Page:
Two executives of SAC Capital Advisors LP went to the firm’s London offices across from St. Paul’s Cathedral yesterday to deliver some unwelcome news.
Tom Conheeney, SAC’s president, and Sol Kumin, the chief operating officer, told their more than 50 employees there they were shutting the U.K. operation by the end of the year. Steven Cohen’s $14 billion hedge-fund firm, which had previously assured staff that it planned to continue business as usual after U.S. prosecutors charged it with insider trading, would have to scale back, they said.
“It has become clear to us that the outcome the government is demanding is likely to have a greater than first anticipated impact on the firm,” Conheeney wrote in a memo that was sent to employees. “We have concluded that we must operate as a simpler firm and reduce our capital allocations.”
Negotiations between the government and SAC have been going on since at least mid-September, according to people familiar with the talks, yet the move to shut its London unit, one of its largest offices outside the U.S., is the first public acknowledgment that SAC expects to manage a lot less money in the coming months. The firm, indicted by a U.S. grand jury in July on allegations that it engaged in unprecedented illegal trading for more than a decade, also cut six investing jobs in the U.S. this week, Conheeney said.
Virtually all clients, who accounted for about $6 billion in assets at the beginning of this year, have asked to withdraw their capital, which will be returned by year-end. Cohen, 57, is likely to be barred from managing other people’s money and pay a fine of $1.8 billion, people with knowledge of the talks said this month. That payment to the government will probably come out of the about $9 billion Cohen has invested in the 21-year-old firm.
“It seems that the firm is making changes that are required either as part of a settlement or by its changing business plan,” said Ron Geffner, a partner at Sadis & Goldberg in New York who was previously an enforcement lawyer with the SEC.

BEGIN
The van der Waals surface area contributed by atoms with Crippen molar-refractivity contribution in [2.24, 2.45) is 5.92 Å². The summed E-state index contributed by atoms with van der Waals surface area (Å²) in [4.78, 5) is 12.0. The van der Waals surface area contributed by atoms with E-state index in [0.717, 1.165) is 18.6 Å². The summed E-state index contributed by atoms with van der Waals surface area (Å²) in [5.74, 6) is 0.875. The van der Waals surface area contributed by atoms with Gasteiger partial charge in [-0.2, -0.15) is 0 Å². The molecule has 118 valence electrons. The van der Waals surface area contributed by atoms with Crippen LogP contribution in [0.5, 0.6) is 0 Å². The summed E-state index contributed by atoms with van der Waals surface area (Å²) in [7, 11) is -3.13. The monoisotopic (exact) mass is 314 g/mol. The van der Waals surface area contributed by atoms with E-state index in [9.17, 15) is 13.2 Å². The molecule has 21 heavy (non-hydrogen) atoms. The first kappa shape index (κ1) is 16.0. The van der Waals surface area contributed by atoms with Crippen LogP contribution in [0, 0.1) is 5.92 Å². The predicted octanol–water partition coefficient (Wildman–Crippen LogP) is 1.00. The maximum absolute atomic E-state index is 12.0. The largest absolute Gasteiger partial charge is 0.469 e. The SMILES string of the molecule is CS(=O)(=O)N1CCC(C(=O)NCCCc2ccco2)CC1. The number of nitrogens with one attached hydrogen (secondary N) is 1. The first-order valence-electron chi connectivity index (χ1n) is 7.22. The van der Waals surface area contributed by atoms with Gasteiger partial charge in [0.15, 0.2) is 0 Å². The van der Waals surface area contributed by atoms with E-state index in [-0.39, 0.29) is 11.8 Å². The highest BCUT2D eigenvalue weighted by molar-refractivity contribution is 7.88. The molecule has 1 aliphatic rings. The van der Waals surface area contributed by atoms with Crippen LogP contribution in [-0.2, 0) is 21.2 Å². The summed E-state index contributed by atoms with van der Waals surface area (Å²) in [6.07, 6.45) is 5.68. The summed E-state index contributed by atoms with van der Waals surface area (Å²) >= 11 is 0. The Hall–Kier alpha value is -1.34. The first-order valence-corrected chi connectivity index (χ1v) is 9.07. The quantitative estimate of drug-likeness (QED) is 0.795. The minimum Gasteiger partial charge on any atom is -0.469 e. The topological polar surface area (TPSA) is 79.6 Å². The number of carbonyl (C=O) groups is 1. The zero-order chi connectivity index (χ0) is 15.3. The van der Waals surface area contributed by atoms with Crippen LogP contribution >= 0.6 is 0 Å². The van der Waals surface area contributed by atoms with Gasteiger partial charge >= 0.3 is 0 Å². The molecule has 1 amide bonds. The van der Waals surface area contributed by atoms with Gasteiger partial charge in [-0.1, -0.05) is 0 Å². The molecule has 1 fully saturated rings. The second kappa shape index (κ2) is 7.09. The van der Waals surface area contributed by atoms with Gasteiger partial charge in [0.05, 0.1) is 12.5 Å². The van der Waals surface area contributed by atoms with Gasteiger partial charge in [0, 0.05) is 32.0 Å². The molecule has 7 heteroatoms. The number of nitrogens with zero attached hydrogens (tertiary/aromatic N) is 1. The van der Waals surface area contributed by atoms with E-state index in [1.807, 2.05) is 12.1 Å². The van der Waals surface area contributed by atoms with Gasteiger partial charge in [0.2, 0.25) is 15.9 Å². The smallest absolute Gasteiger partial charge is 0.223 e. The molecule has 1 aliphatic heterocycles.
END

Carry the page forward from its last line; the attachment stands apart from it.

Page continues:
Jonathan Gasthalter, a spokesman for SAC, declined to comment on the closing of the London office and the U.S. job cuts. At the time of the indictment, SAC said it never encouraged, promoted or tolerated illegal trading.
SAC is accused of encouraging its traders to obtain information from company insiders while ignoring indications it was illegal. Six former SAC employees have pleaded guilty to trading on inside information, and two more are scheduled to go on trial. The alleged illicit trading, which involved more than 20 companies and went back as far as 1999, helped reap hundreds of millions of dollars in illicit profits, the U.S. said.
SAC employees have been sending out resumes to hedge-fund firms and recruiters since the indictment, hoping to land jobs next year when they expect the firm will need far fewer employees. As of Sept. 20, SAC employed 950 people globally, according to a regulatory filing, about 50 fewer than it did in April. About 400 of those employees were investment professionals, about the same as in April, according to filings.
Conheeney said in the memo that the firm doesn’t “anticipate any further material changes in investment personnel headcount.” SAC has offices in Hong Kong, Tokyo, Singapore, New York and Boston in addition to its headquarters in Stamford, Connecticut, according to a regulatory filing.
SAC had 18 partners in its London-based SAC Global Investors LLP at the end of 2012, according to a U.K. filing. The unit’s profit almost tripled last year to 31 million pounds ($50 million), which was intended to be distributed to its partners, the filing shows.
Beginning in 2000, SAC managed money in Europe through a company called Walter Capital Management LLP, founded by SAC alumni Rich Walter. It bought a stake in the business in 2004 and in 2008 renamed the firm, U.K. regulatory filings show.
The office is now run by Michael Ferrucci, a former equity sales person at Deutsche Bank AG, and employs money managers who primarily trade stocks of companies based in Europe, Eastern Europe and Russia, according to a person with direct knowledge of the situation. After SAC suffered losses during the 2008 financial crisis, it cut the number of traders based in London to four from 14, said the person, who asked not to be identified because the firm is private. SAC rebuilt the London office when markets rebounded after the crisis and it became profitable again, hiring money managers including Lia Forcina and her analyst husband Giovanni Rubino from hedge-fund firm Fenician Capital Management LLP, the person said. Others who joined included Robert Harris from UBS O’Connor and Muhammed Yesilhark from York Capital Management LP.
Forcina, 39, who oversaw more than $700 million, quit this month to join BlueCrest Capital Management LLP, three people with knowledge of the matter said last week. Other traders who’ve left SAC this year have also joined BlueCrest and Millennium Management LLC.
SAC didn’t disclose the names of the U.S. money managers who lost their jobs.
Cohen increased 2014 bonuses by 3.5 percentage points in an effort to retain employees, a person with knowledge of the matter said last month. SAC money managers are typically paid an annual bonus of 15 percent to 25 percent of the profits they generate from their investments.
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